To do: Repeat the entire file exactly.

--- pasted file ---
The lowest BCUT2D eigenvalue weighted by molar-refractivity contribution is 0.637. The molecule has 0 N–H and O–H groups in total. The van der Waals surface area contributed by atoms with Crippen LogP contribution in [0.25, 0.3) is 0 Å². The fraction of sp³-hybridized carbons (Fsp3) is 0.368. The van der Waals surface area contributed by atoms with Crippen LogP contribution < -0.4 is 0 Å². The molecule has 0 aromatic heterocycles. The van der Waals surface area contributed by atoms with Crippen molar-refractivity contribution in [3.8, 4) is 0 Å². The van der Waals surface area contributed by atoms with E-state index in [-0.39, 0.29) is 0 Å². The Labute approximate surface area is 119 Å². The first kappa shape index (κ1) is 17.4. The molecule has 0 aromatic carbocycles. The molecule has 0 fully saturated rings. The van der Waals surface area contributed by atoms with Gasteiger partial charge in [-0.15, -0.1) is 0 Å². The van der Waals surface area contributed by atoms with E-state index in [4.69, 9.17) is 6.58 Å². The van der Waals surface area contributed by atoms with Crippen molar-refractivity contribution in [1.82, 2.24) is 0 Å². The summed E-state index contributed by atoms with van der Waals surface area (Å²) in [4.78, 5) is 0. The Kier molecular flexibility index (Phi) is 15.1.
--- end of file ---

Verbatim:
The lowest BCUT2D eigenvalue weighted by molar-refractivity contribution is 0.637. The molecule has 0 N–H and O–H groups in total. The van der Waals surface area contributed by atoms with Crippen LogP contribution in [0.25, 0.3) is 0 Å². The fraction of sp³-hybridized carbons (Fsp3) is 0.368. The van der Waals surface area contributed by atoms with Crippen LogP contribution < -0.4 is 0 Å². The molecule has 0 aromatic heterocycles. The van der Waals surface area contributed by atoms with Crippen molar-refractivity contribution in [3.8, 4) is 0 Å². The van der Waals surface area contributed by atoms with E-state index in [-0.39, 0.29) is 0 Å². The Labute approximate surface area is 119 Å². The first kappa shape index (κ1) is 17.4. The molecule has 0 aromatic carbocycles. The molecule has 0 fully saturated rings. The van der Waals surface area contributed by atoms with Gasteiger partial charge in [-0.15, -0.1) is 0 Å². The van der Waals surface area contributed by atoms with E-state index in [4.69, 9.17) is 6.58 Å². The van der Waals surface area contributed by atoms with Crippen molar-refractivity contribution in [1.82, 2.24) is 0 Å². The summed E-state index contributed by atoms with van der Waals surface area (Å²) in [4.78, 5) is 0. The Kier molecular flexibility index (Phi) is 15.1.